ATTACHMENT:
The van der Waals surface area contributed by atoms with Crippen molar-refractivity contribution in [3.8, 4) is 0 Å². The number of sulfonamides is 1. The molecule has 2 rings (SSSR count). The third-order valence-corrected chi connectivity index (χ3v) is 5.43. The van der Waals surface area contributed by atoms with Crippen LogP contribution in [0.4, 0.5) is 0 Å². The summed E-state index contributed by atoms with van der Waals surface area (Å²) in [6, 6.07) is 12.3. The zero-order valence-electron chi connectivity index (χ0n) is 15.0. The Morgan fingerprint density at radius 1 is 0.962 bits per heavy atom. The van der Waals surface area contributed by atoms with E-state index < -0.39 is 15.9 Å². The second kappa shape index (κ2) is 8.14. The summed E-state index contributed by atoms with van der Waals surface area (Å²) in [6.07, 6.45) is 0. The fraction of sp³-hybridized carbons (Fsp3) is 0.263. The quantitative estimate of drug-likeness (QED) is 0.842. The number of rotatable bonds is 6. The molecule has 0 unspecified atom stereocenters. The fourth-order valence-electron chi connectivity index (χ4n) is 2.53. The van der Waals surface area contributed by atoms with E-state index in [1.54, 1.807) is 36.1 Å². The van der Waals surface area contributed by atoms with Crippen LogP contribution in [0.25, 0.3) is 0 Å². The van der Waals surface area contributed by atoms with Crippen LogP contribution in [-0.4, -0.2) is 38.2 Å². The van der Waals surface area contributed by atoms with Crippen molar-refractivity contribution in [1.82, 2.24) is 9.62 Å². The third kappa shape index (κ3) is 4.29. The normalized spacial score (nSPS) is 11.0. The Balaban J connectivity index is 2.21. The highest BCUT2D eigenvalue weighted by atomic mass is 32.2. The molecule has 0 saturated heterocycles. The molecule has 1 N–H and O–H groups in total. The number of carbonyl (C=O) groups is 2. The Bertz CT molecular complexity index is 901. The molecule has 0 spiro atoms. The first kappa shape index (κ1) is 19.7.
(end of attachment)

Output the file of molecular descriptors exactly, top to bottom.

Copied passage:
The van der Waals surface area contributed by atoms with Crippen molar-refractivity contribution in [3.8, 4) is 0 Å². The number of sulfonamides is 1. The molecule has 2 rings (SSSR count). The third-order valence-corrected chi connectivity index (χ3v) is 5.43. The van der Waals surface area contributed by atoms with Crippen LogP contribution in [0.4, 0.5) is 0 Å². The summed E-state index contributed by atoms with van der Waals surface area (Å²) in [6, 6.07) is 12.3. The zero-order valence-electron chi connectivity index (χ0n) is 15.0. The Morgan fingerprint density at radius 1 is 0.962 bits per heavy atom. The van der Waals surface area contributed by atoms with E-state index < -0.39 is 15.9 Å². The second kappa shape index (κ2) is 8.14. The summed E-state index contributed by atoms with van der Waals surface area (Å²) in [6.07, 6.45) is 0. The fraction of sp³-hybridized carbons (Fsp3) is 0.263. The quantitative estimate of drug-likeness (QED) is 0.842. The number of rotatable bonds is 6. The molecule has 0 unspecified atom stereocenters. The fourth-order valence-electron chi connectivity index (χ4n) is 2.53. The van der Waals surface area contributed by atoms with E-state index in [1.54, 1.807) is 36.1 Å². The van der Waals surface area contributed by atoms with Crippen LogP contribution in [0.25, 0.3) is 0 Å². The van der Waals surface area contributed by atoms with Crippen LogP contribution in [-0.4, -0.2) is 38.2 Å². The van der Waals surface area contributed by atoms with Crippen molar-refractivity contribution in [1.82, 2.24) is 9.62 Å². The third kappa shape index (κ3) is 4.29. The normalized spacial score (nSPS) is 11.0. The Balaban J connectivity index is 2.21. The highest BCUT2D eigenvalue weighted by atomic mass is 32.2. The molecule has 0 saturated heterocycles. The molecule has 1 N–H and O–H groups in total. The number of carbonyl (C=O) groups is 2. The Bertz CT molecular complexity index is 901. The molecule has 0 spiro atoms. The first kappa shape index (κ1) is 19.7.